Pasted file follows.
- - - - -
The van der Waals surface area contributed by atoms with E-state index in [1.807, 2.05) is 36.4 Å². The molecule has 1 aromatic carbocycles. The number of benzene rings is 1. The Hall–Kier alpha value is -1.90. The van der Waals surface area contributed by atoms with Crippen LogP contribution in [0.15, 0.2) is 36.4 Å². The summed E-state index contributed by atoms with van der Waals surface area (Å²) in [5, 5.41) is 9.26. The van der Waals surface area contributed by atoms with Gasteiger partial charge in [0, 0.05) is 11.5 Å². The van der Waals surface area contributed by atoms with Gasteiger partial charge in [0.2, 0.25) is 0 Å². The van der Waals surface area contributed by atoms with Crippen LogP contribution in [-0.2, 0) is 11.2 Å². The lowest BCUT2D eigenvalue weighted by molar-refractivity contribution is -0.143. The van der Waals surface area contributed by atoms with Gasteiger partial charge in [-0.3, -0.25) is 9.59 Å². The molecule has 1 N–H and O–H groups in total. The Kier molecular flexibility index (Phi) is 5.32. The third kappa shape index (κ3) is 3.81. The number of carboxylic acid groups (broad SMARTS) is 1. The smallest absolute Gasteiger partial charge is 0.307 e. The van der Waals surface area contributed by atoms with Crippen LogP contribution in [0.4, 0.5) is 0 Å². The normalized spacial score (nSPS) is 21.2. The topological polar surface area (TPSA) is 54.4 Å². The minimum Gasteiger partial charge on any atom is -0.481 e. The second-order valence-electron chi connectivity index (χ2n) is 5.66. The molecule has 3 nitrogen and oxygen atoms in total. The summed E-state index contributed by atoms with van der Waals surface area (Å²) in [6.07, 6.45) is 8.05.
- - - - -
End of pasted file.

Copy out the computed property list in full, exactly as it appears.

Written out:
The van der Waals surface area contributed by atoms with E-state index in [1.807, 2.05) is 36.4 Å². The molecule has 1 aromatic carbocycles. The number of benzene rings is 1. The Hall–Kier alpha value is -1.90. The van der Waals surface area contributed by atoms with Crippen LogP contribution in [0.15, 0.2) is 36.4 Å². The summed E-state index contributed by atoms with van der Waals surface area (Å²) in [5, 5.41) is 9.26. The van der Waals surface area contributed by atoms with Gasteiger partial charge in [0, 0.05) is 11.5 Å². The van der Waals surface area contributed by atoms with Gasteiger partial charge in [0.2, 0.25) is 0 Å². The van der Waals surface area contributed by atoms with Crippen LogP contribution in [-0.2, 0) is 11.2 Å². The lowest BCUT2D eigenvalue weighted by molar-refractivity contribution is -0.143. The van der Waals surface area contributed by atoms with Gasteiger partial charge in [-0.3, -0.25) is 9.59 Å². The molecule has 1 N–H and O–H groups in total. The Kier molecular flexibility index (Phi) is 5.32. The third kappa shape index (κ3) is 3.81. The number of carboxylic acid groups (broad SMARTS) is 1. The smallest absolute Gasteiger partial charge is 0.307 e. The van der Waals surface area contributed by atoms with Crippen LogP contribution in [0.4, 0.5) is 0 Å². The normalized spacial score (nSPS) is 21.2. The topological polar surface area (TPSA) is 54.4 Å². The minimum Gasteiger partial charge on any atom is -0.481 e. The second-order valence-electron chi connectivity index (χ2n) is 5.66. The molecule has 3 nitrogen and oxygen atoms in total. The summed E-state index contributed by atoms with van der Waals surface area (Å²) in [6.07, 6.45) is 8.05.